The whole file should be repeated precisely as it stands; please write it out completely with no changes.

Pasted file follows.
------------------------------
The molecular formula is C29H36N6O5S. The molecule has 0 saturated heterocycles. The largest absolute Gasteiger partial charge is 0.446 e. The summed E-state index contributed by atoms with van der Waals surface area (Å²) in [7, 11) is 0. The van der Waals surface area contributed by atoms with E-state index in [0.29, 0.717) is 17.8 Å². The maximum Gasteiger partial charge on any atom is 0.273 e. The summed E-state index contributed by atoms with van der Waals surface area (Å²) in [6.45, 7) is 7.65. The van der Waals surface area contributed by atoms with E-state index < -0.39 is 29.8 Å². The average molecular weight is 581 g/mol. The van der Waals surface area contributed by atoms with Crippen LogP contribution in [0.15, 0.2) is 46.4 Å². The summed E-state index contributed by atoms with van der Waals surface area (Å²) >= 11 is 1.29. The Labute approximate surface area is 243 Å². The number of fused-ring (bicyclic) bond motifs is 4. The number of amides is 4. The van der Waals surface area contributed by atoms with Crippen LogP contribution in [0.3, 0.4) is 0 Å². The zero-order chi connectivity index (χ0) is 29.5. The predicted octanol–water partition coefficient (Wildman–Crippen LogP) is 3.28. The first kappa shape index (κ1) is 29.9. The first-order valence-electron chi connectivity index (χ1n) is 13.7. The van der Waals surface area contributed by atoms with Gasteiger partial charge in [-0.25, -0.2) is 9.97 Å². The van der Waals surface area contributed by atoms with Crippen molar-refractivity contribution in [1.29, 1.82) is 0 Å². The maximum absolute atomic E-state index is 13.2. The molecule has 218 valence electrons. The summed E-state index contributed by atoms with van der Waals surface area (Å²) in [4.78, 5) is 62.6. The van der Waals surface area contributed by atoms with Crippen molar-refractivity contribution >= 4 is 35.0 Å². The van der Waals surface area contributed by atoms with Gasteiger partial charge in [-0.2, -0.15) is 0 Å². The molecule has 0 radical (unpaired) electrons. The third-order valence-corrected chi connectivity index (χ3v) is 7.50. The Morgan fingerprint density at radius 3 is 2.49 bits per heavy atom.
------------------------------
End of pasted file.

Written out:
The molecular formula is C29H36N6O5S. The molecule has 0 saturated heterocycles. The largest absolute Gasteiger partial charge is 0.446 e. The summed E-state index contributed by atoms with van der Waals surface area (Å²) in [7, 11) is 0. The van der Waals surface area contributed by atoms with E-state index in [0.29, 0.717) is 17.8 Å². The maximum Gasteiger partial charge on any atom is 0.273 e. The summed E-state index contributed by atoms with van der Waals surface area (Å²) in [6.45, 7) is 7.65. The van der Waals surface area contributed by atoms with E-state index < -0.39 is 29.8 Å². The average molecular weight is 581 g/mol. The van der Waals surface area contributed by atoms with Crippen LogP contribution in [0.15, 0.2) is 46.4 Å². The summed E-state index contributed by atoms with van der Waals surface area (Å²) >= 11 is 1.29. The Labute approximate surface area is 243 Å². The number of fused-ring (bicyclic) bond motifs is 4. The number of amides is 4. The van der Waals surface area contributed by atoms with Crippen LogP contribution in [0.3, 0.4) is 0 Å². The zero-order chi connectivity index (χ0) is 29.5. The predicted octanol–water partition coefficient (Wildman–Crippen LogP) is 3.28. The first kappa shape index (κ1) is 29.9. The first-order valence-electron chi connectivity index (χ1n) is 13.7. The van der Waals surface area contributed by atoms with Gasteiger partial charge in [-0.25, -0.2) is 9.97 Å². The van der Waals surface area contributed by atoms with Crippen molar-refractivity contribution in [1.29, 1.82) is 0 Å². The maximum absolute atomic E-state index is 13.2. The molecule has 218 valence electrons. The summed E-state index contributed by atoms with van der Waals surface area (Å²) in [4.78, 5) is 62.6. The van der Waals surface area contributed by atoms with Crippen molar-refractivity contribution >= 4 is 35.0 Å². The van der Waals surface area contributed by atoms with Gasteiger partial charge in [-0.2, -0.15) is 0 Å². The molecule has 0 radical (unpaired) electrons. The third-order valence-corrected chi connectivity index (χ3v) is 7.50. The Morgan fingerprint density at radius 3 is 2.49 bits per heavy atom.